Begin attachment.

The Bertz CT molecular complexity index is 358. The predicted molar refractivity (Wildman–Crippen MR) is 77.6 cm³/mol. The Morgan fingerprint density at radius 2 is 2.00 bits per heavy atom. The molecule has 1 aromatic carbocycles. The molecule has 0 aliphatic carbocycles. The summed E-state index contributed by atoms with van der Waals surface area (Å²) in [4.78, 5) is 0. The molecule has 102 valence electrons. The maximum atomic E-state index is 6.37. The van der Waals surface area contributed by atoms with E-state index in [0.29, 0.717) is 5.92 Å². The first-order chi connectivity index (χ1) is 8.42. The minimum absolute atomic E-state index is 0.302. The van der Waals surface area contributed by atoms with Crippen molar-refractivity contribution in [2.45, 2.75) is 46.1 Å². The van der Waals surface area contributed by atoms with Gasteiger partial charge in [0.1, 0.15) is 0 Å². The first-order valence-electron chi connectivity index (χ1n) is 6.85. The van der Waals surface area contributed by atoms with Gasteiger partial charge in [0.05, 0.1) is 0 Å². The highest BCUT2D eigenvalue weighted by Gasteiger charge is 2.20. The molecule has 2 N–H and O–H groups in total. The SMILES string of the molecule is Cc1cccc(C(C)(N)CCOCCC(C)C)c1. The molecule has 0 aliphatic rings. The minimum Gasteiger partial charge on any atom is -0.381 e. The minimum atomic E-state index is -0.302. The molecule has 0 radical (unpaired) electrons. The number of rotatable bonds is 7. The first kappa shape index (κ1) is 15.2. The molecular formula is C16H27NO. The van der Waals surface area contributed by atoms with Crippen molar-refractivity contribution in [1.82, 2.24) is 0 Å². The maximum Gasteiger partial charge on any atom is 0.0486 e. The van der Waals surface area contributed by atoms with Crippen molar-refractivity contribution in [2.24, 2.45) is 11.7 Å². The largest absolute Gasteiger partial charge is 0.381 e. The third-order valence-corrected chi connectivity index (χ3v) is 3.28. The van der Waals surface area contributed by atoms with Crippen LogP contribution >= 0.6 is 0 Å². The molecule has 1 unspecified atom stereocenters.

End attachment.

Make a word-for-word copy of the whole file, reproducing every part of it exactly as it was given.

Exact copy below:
The Bertz CT molecular complexity index is 358. The predicted molar refractivity (Wildman–Crippen MR) is 77.6 cm³/mol. The Morgan fingerprint density at radius 2 is 2.00 bits per heavy atom. The molecule has 1 aromatic carbocycles. The molecule has 0 aliphatic carbocycles. The summed E-state index contributed by atoms with van der Waals surface area (Å²) in [4.78, 5) is 0. The molecule has 102 valence electrons. The maximum atomic E-state index is 6.37. The van der Waals surface area contributed by atoms with E-state index in [0.29, 0.717) is 5.92 Å². The first-order chi connectivity index (χ1) is 8.42. The minimum absolute atomic E-state index is 0.302. The van der Waals surface area contributed by atoms with Crippen molar-refractivity contribution in [2.45, 2.75) is 46.1 Å². The van der Waals surface area contributed by atoms with Gasteiger partial charge in [0.1, 0.15) is 0 Å². The first-order valence-electron chi connectivity index (χ1n) is 6.85. The van der Waals surface area contributed by atoms with Gasteiger partial charge in [0.05, 0.1) is 0 Å². The highest BCUT2D eigenvalue weighted by Gasteiger charge is 2.20. The molecule has 2 N–H and O–H groups in total. The SMILES string of the molecule is Cc1cccc(C(C)(N)CCOCCC(C)C)c1. The molecule has 0 aliphatic rings. The minimum Gasteiger partial charge on any atom is -0.381 e. The minimum atomic E-state index is -0.302. The molecule has 0 radical (unpaired) electrons. The number of rotatable bonds is 7. The first kappa shape index (κ1) is 15.2. The molecular formula is C16H27NO. The van der Waals surface area contributed by atoms with Crippen molar-refractivity contribution in [1.82, 2.24) is 0 Å². The maximum Gasteiger partial charge on any atom is 0.0486 e. The van der Waals surface area contributed by atoms with Crippen molar-refractivity contribution in [2.24, 2.45) is 11.7 Å². The largest absolute Gasteiger partial charge is 0.381 e. The third-order valence-corrected chi connectivity index (χ3v) is 3.28. The van der Waals surface area contributed by atoms with Crippen LogP contribution >= 0.6 is 0 Å². The molecule has 1 unspecified atom stereocenters.